Skip to main content

Dry and warm conditions persist until the beginning of the primera cycle

  • Key Message Update
  • El Salvador, Honduras, and Nicaragua
  • January 2024
Dry and warm conditions persist until the beginning of the primera cycle

Download the Report

  • Key Messages
  • Key Messages
    • As of the end of January, most areas in the region are classified as Stressed (IPC Phase 2) thanks to seasonal factors such as the postrera harvest at the end of 2023, which increased food reserves in producer households and lowered prices of basic grains, and the increased incomes in households involved in trade, tourism, and agricultural labor. However, the magnitude of the seasonal improvement is less than usual due to the agricultural damages and losses throughout 2023 due to El Niño driven erratic weather patterns and the persistence of well above-average prices. To meet food needs, most poor rural households in the region have resorted to negative coping strategies, such as adjusting diet quality. However, areas in the Dry Corridor and northern Honduras constitute pockets of the population experiencing Crisis (IPC Phase 3) outcomes. The poorest agricultural households in these areas experienced crop failure during 2023, resulting in a lack of reserves for the subsequent months. This caused them to continue to rely on coping strategies such as indebtedness, the sale of household goods, and modifications to the amount of food consumed to meet food needs.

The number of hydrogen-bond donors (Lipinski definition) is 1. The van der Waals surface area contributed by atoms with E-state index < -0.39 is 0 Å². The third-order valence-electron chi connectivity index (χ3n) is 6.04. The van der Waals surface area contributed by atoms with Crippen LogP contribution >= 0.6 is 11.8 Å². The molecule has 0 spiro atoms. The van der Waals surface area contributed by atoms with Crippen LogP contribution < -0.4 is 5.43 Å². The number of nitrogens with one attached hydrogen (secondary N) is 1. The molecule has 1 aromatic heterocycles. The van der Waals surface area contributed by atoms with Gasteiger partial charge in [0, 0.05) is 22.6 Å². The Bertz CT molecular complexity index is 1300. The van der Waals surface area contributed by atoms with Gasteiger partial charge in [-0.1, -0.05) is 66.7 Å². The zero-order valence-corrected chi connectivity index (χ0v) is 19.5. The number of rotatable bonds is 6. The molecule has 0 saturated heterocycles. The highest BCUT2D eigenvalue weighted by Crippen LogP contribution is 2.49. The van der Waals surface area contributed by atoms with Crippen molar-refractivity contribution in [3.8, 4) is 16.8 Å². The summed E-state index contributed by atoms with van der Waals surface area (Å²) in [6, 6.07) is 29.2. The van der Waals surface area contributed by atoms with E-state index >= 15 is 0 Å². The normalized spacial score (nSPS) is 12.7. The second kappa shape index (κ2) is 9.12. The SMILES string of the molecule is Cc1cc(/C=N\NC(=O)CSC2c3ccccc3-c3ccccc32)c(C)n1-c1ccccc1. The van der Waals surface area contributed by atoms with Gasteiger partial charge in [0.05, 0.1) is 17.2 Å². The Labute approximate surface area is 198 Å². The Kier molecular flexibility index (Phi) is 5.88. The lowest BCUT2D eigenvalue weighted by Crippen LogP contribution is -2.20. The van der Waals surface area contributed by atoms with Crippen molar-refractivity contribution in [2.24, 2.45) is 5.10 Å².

• From February through May, due to agricultural losses in 2023, the rural poor households in the areas of the Dry Corridor and northern Honduras will see a progressive deterioration in food access as prices of basic grains begin to rise while income opportunities fall, setting up the lean season (up to two months) early transitioning Honduras to Crisis (IPC Phase 3). Households in these areas of Honduras will resort to unsustainable coping strategies to meet their food needs, such as limiting the number of meals consumed and the quantity of food. In contrast, El Salvador and Nicaragua suffered fewer negative impacts on agricultural production and will remain classified as Stressed (IPC Phase 2) through May, with poor households continuing to resort to changes in dietary quality to meet their food needs. In Nicaragua, in particular, the apante bean harvest is expected to have average results, which is important for the overall regional bean supply. However, this will not be enough to offset several years of shocks that have continued to diminish the regional supply since 2019. Prices of basic grains are projected to persist above the five-year average, especially in the case of red beans which report increases of up to 76 percent and continue to limit household purchasing power.
    • A seasonal decrease in rainfall accumulations in December, combined with the persistence of abnormally above-average temperatures, negatively impacted the yields of postrera crops for small producers in the Dry Corridor areas of Honduras and, to a lesser extent, El Salvador. The apante/late postrera cycle is currently underway in Nicaragua and in areas of northern Honduras. Sufficient and timely rainfall accumulations for crop development forecast favorable results for the upcoming harvest, despite the continuation of El Niño-Southern Oscillation (ENSO) conditions through March/April and the consequent erratic rainfall conditions and abnormally warm temperatures. By April/May, the transition from El Niño to neutral conditions will coincide with the start of the 2024 rainy season, leading to a staggered, and in some cases delayed, start of primera planting activities.